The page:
In which I review a game with few redeeming qualities

When I put my name forward to review Double Dragon II on XBLA, I did it expecting a bad game [I know that’s not the right frame of mind to approach a review, but I trust myself to review objectively regardless of preconceived notions, and many games have pleasantly surprised me when I’m not expecting too much].

This is about as close to an objectively bad game as I’ve encountered, and reviewing it was about as enjoyable as passing a kidney stone. You can read all all about it here:

Double Dragon 2

There’s a magic in the best videogames that’s easy to overlook. Modern games are crafted by dozens, possibly hundreds of artists, slaving away on myriad components that are then woven together into the rich tapestry of interactive entertainment that we take for granted. The best games have such harmony between the graphics and sound and music and game-play mechanics that the player cares little about the individual elements, but rather that holistic, transcendent experience.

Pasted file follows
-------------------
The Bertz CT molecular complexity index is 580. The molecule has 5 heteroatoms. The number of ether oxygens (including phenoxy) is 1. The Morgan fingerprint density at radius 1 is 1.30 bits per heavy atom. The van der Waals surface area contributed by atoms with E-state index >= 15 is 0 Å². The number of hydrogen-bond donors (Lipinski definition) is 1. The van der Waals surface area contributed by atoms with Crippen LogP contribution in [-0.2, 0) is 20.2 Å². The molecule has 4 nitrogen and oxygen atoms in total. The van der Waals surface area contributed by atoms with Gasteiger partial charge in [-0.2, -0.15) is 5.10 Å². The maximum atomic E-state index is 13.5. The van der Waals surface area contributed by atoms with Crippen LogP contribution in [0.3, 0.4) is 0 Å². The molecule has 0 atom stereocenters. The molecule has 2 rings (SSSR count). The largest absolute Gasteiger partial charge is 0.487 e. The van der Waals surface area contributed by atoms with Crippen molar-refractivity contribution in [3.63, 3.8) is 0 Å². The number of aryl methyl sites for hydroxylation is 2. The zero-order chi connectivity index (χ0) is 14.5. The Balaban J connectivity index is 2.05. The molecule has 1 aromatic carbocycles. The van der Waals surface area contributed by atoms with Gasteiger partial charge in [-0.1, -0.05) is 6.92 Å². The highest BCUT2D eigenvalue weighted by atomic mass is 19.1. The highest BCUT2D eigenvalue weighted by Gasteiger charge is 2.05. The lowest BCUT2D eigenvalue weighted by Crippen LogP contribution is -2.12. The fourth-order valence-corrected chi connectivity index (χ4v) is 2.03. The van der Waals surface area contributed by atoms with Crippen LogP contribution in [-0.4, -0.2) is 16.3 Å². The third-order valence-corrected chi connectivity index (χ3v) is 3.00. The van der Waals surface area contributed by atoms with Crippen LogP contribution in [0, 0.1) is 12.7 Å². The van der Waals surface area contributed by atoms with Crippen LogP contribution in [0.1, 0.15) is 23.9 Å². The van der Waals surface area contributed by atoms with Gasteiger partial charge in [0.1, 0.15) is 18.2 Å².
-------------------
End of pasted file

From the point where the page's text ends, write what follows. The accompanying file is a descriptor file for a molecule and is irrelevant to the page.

A hallmark of games that are merely good is that players will happily overlook the rough elements to focus on on the overall feeling, carried through rough spots by the goodwill built up through earlier proficiency. Games are more than the sum of their parts, and when gamers reflect on the time they invested, are unlikely to fixate on the elements that could have been better. So that’s what makes Gravity’s Double Dragon II: Wander of the Dragons such a daunting prospect to review. I’m not being hyperbolic when I say that there’s not a single element that this game gets right, and I would submit that it ought to become the new watermark for what constitutes a “bad” game.

Read the Full Review at Toronto Thumbs

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